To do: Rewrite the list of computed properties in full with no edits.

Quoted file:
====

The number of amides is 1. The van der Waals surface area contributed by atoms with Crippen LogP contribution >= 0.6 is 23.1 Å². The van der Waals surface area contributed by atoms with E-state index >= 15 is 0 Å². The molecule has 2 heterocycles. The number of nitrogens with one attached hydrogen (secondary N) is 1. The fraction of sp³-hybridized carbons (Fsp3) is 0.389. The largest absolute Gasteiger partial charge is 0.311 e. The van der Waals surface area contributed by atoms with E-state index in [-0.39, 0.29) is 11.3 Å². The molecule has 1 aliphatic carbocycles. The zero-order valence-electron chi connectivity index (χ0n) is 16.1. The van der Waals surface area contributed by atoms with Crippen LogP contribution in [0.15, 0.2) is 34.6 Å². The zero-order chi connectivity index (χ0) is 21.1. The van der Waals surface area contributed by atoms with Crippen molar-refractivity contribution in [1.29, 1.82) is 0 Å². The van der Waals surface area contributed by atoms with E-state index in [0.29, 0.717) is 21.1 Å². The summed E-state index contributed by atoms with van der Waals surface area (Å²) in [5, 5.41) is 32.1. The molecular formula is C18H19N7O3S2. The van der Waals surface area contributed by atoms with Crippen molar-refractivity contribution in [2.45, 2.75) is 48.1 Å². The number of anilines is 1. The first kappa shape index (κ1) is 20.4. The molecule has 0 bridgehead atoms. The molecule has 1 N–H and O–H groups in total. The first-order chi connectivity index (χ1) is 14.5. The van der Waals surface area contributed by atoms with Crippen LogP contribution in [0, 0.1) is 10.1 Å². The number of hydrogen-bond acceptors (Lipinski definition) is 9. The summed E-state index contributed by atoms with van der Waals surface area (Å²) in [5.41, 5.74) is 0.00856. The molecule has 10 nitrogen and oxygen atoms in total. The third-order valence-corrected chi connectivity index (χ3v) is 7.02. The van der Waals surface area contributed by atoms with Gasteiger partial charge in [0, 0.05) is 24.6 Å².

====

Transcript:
The number of amides is 1. The van der Waals surface area contributed by atoms with Crippen LogP contribution >= 0.6 is 23.1 Å². The van der Waals surface area contributed by atoms with E-state index >= 15 is 0 Å². The molecule has 2 heterocycles. The number of nitrogens with one attached hydrogen (secondary N) is 1. The fraction of sp³-hybridized carbons (Fsp3) is 0.389. The largest absolute Gasteiger partial charge is 0.311 e. The van der Waals surface area contributed by atoms with E-state index in [-0.39, 0.29) is 11.3 Å². The molecule has 1 aliphatic carbocycles. The zero-order valence-electron chi connectivity index (χ0n) is 16.1. The van der Waals surface area contributed by atoms with Crippen LogP contribution in [0.15, 0.2) is 34.6 Å². The zero-order chi connectivity index (χ0) is 21.1. The van der Waals surface area contributed by atoms with Crippen molar-refractivity contribution in [1.29, 1.82) is 0 Å². The van der Waals surface area contributed by atoms with E-state index in [0.29, 0.717) is 21.1 Å². The summed E-state index contributed by atoms with van der Waals surface area (Å²) in [5, 5.41) is 32.1. The molecular formula is C18H19N7O3S2. The van der Waals surface area contributed by atoms with Crippen molar-refractivity contribution in [2.45, 2.75) is 48.1 Å². The number of anilines is 1. The first kappa shape index (κ1) is 20.4. The molecule has 0 bridgehead atoms. The molecule has 1 N–H and O–H groups in total. The first-order chi connectivity index (χ1) is 14.5. The van der Waals surface area contributed by atoms with Crippen LogP contribution in [0, 0.1) is 10.1 Å². The number of hydrogen-bond acceptors (Lipinski definition) is 9. The summed E-state index contributed by atoms with van der Waals surface area (Å²) in [5.41, 5.74) is 0.00856. The molecule has 10 nitrogen and oxygen atoms in total. The third-order valence-corrected chi connectivity index (χ3v) is 7.02. The van der Waals surface area contributed by atoms with Gasteiger partial charge in [0, 0.05) is 24.6 Å².